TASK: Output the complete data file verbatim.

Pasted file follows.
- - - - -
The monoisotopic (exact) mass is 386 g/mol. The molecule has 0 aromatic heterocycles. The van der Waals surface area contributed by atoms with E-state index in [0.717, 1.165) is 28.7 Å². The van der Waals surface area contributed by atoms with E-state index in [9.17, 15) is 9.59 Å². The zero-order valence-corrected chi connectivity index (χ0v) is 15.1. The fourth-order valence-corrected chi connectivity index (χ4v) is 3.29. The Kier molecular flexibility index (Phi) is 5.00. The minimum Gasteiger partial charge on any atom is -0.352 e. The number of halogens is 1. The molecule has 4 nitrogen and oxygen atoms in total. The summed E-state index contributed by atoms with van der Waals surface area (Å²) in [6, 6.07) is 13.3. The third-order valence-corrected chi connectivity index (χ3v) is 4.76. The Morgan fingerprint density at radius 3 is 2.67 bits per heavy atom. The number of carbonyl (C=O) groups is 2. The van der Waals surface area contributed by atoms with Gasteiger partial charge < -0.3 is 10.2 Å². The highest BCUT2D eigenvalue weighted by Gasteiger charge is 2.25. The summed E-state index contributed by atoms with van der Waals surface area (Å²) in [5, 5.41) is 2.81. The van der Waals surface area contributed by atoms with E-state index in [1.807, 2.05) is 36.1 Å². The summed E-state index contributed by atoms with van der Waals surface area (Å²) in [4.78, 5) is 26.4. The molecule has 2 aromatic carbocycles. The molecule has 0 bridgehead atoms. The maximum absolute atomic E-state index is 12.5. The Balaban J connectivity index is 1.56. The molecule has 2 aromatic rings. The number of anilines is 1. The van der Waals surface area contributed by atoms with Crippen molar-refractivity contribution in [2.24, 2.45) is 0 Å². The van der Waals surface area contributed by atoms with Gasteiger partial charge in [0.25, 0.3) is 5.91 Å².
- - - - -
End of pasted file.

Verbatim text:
The monoisotopic (exact) mass is 386 g/mol. The molecule has 0 aromatic heterocycles. The van der Waals surface area contributed by atoms with E-state index in [0.717, 1.165) is 28.7 Å². The van der Waals surface area contributed by atoms with E-state index in [9.17, 15) is 9.59 Å². The zero-order valence-corrected chi connectivity index (χ0v) is 15.1. The fourth-order valence-corrected chi connectivity index (χ4v) is 3.29. The Kier molecular flexibility index (Phi) is 5.00. The minimum Gasteiger partial charge on any atom is -0.352 e. The number of halogens is 1. The molecule has 4 nitrogen and oxygen atoms in total. The summed E-state index contributed by atoms with van der Waals surface area (Å²) in [6, 6.07) is 13.3. The third-order valence-corrected chi connectivity index (χ3v) is 4.76. The Morgan fingerprint density at radius 3 is 2.67 bits per heavy atom. The number of carbonyl (C=O) groups is 2. The van der Waals surface area contributed by atoms with Gasteiger partial charge < -0.3 is 10.2 Å². The highest BCUT2D eigenvalue weighted by Gasteiger charge is 2.25. The summed E-state index contributed by atoms with van der Waals surface area (Å²) in [5, 5.41) is 2.81. The van der Waals surface area contributed by atoms with E-state index in [1.807, 2.05) is 36.1 Å². The summed E-state index contributed by atoms with van der Waals surface area (Å²) in [4.78, 5) is 26.4. The molecule has 2 aromatic carbocycles. The molecule has 0 bridgehead atoms. The maximum absolute atomic E-state index is 12.5. The Balaban J connectivity index is 1.56. The molecule has 2 aromatic rings. The number of anilines is 1. The van der Waals surface area contributed by atoms with Crippen molar-refractivity contribution in [2.24, 2.45) is 0 Å². The van der Waals surface area contributed by atoms with Gasteiger partial charge in [0.25, 0.3) is 5.91 Å².